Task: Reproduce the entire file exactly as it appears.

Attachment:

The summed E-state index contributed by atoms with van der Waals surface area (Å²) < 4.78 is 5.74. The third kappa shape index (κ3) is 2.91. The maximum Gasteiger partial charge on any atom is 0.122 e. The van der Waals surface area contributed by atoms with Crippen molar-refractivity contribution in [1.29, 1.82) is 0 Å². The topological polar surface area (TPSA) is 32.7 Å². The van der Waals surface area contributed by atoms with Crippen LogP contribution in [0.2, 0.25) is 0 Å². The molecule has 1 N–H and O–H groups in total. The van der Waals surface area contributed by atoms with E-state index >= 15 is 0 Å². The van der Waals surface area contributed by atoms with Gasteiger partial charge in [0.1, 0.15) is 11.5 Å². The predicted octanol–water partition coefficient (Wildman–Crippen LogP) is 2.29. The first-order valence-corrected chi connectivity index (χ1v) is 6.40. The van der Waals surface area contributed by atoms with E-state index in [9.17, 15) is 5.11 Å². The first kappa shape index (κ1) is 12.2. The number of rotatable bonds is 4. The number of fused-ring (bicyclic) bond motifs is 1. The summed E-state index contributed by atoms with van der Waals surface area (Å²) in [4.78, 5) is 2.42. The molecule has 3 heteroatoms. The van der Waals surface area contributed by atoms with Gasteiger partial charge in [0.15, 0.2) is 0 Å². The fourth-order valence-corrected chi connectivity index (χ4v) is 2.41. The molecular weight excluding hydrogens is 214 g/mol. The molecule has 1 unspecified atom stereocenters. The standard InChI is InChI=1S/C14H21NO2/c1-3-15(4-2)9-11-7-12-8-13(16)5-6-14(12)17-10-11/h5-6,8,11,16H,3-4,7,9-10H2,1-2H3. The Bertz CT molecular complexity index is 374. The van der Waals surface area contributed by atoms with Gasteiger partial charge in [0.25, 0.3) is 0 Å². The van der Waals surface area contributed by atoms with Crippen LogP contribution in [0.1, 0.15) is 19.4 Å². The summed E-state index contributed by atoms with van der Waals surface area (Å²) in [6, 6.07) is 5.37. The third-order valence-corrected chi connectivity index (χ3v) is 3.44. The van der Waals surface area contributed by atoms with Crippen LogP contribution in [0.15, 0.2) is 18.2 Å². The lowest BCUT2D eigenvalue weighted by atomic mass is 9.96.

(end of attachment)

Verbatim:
The summed E-state index contributed by atoms with van der Waals surface area (Å²) < 4.78 is 5.74. The third kappa shape index (κ3) is 2.91. The maximum Gasteiger partial charge on any atom is 0.122 e. The van der Waals surface area contributed by atoms with Crippen molar-refractivity contribution in [1.29, 1.82) is 0 Å². The topological polar surface area (TPSA) is 32.7 Å². The van der Waals surface area contributed by atoms with Crippen LogP contribution in [0.2, 0.25) is 0 Å². The molecule has 1 N–H and O–H groups in total. The van der Waals surface area contributed by atoms with E-state index >= 15 is 0 Å². The van der Waals surface area contributed by atoms with Gasteiger partial charge in [0.1, 0.15) is 11.5 Å². The predicted octanol–water partition coefficient (Wildman–Crippen LogP) is 2.29. The first-order valence-corrected chi connectivity index (χ1v) is 6.40. The van der Waals surface area contributed by atoms with E-state index in [9.17, 15) is 5.11 Å². The first kappa shape index (κ1) is 12.2. The number of rotatable bonds is 4. The number of fused-ring (bicyclic) bond motifs is 1. The summed E-state index contributed by atoms with van der Waals surface area (Å²) in [4.78, 5) is 2.42. The molecule has 3 heteroatoms. The van der Waals surface area contributed by atoms with Gasteiger partial charge in [0.15, 0.2) is 0 Å². The fourth-order valence-corrected chi connectivity index (χ4v) is 2.41. The molecular weight excluding hydrogens is 214 g/mol. The molecule has 1 unspecified atom stereocenters. The standard InChI is InChI=1S/C14H21NO2/c1-3-15(4-2)9-11-7-12-8-13(16)5-6-14(12)17-10-11/h5-6,8,11,16H,3-4,7,9-10H2,1-2H3. The Bertz CT molecular complexity index is 374. The van der Waals surface area contributed by atoms with Gasteiger partial charge in [0.25, 0.3) is 0 Å². The van der Waals surface area contributed by atoms with Crippen LogP contribution in [0.1, 0.15) is 19.4 Å². The summed E-state index contributed by atoms with van der Waals surface area (Å²) in [6, 6.07) is 5.37. The third-order valence-corrected chi connectivity index (χ3v) is 3.44. The van der Waals surface area contributed by atoms with Crippen LogP contribution in [0.15, 0.2) is 18.2 Å². The lowest BCUT2D eigenvalue weighted by atomic mass is 9.96.